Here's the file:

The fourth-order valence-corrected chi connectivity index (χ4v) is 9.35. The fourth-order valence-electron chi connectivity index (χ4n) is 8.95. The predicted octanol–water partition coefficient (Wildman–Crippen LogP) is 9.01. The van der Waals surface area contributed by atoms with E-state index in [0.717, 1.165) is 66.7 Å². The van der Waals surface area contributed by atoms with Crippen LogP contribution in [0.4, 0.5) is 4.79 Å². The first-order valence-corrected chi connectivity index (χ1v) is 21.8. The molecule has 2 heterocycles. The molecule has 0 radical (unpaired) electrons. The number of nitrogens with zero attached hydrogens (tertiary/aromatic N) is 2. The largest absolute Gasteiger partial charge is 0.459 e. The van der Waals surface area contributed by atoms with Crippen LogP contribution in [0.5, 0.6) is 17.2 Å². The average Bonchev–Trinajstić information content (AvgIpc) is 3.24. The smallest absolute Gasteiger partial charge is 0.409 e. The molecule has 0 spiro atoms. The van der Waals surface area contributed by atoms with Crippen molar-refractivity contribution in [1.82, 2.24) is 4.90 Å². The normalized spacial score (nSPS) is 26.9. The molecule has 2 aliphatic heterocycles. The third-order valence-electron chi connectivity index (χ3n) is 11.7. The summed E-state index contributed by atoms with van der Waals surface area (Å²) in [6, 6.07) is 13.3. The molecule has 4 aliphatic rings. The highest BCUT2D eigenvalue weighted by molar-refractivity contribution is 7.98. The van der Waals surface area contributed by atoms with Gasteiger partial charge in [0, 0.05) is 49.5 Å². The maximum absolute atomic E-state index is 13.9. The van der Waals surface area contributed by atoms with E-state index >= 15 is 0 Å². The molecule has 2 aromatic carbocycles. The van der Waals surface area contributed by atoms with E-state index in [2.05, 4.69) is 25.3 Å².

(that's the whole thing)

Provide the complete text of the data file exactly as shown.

The fourth-order valence-corrected chi connectivity index (χ4v) is 9.35. The fourth-order valence-electron chi connectivity index (χ4n) is 8.95. The predicted octanol–water partition coefficient (Wildman–Crippen LogP) is 9.01. The van der Waals surface area contributed by atoms with E-state index in [0.717, 1.165) is 66.7 Å². The van der Waals surface area contributed by atoms with Crippen LogP contribution in [0.4, 0.5) is 4.79 Å². The first-order valence-corrected chi connectivity index (χ1v) is 21.8. The molecule has 2 heterocycles. The molecule has 0 radical (unpaired) electrons. The number of nitrogens with zero attached hydrogens (tertiary/aromatic N) is 2. The largest absolute Gasteiger partial charge is 0.459 e. The van der Waals surface area contributed by atoms with Crippen LogP contribution in [0.5, 0.6) is 17.2 Å². The average Bonchev–Trinajstić information content (AvgIpc) is 3.24. The smallest absolute Gasteiger partial charge is 0.409 e. The molecule has 0 spiro atoms. The van der Waals surface area contributed by atoms with Crippen molar-refractivity contribution in [1.82, 2.24) is 4.90 Å². The normalized spacial score (nSPS) is 26.9. The molecule has 2 aliphatic heterocycles. The third-order valence-electron chi connectivity index (χ3n) is 11.7. The summed E-state index contributed by atoms with van der Waals surface area (Å²) in [6, 6.07) is 13.3. The molecule has 4 aliphatic rings. The highest BCUT2D eigenvalue weighted by molar-refractivity contribution is 7.98. The van der Waals surface area contributed by atoms with Gasteiger partial charge in [0, 0.05) is 49.5 Å². The maximum absolute atomic E-state index is 13.9. The van der Waals surface area contributed by atoms with E-state index >= 15 is 0 Å². The molecule has 2 aromatic carbocycles. The van der Waals surface area contributed by atoms with E-state index in [2.05, 4.69) is 25.3 Å².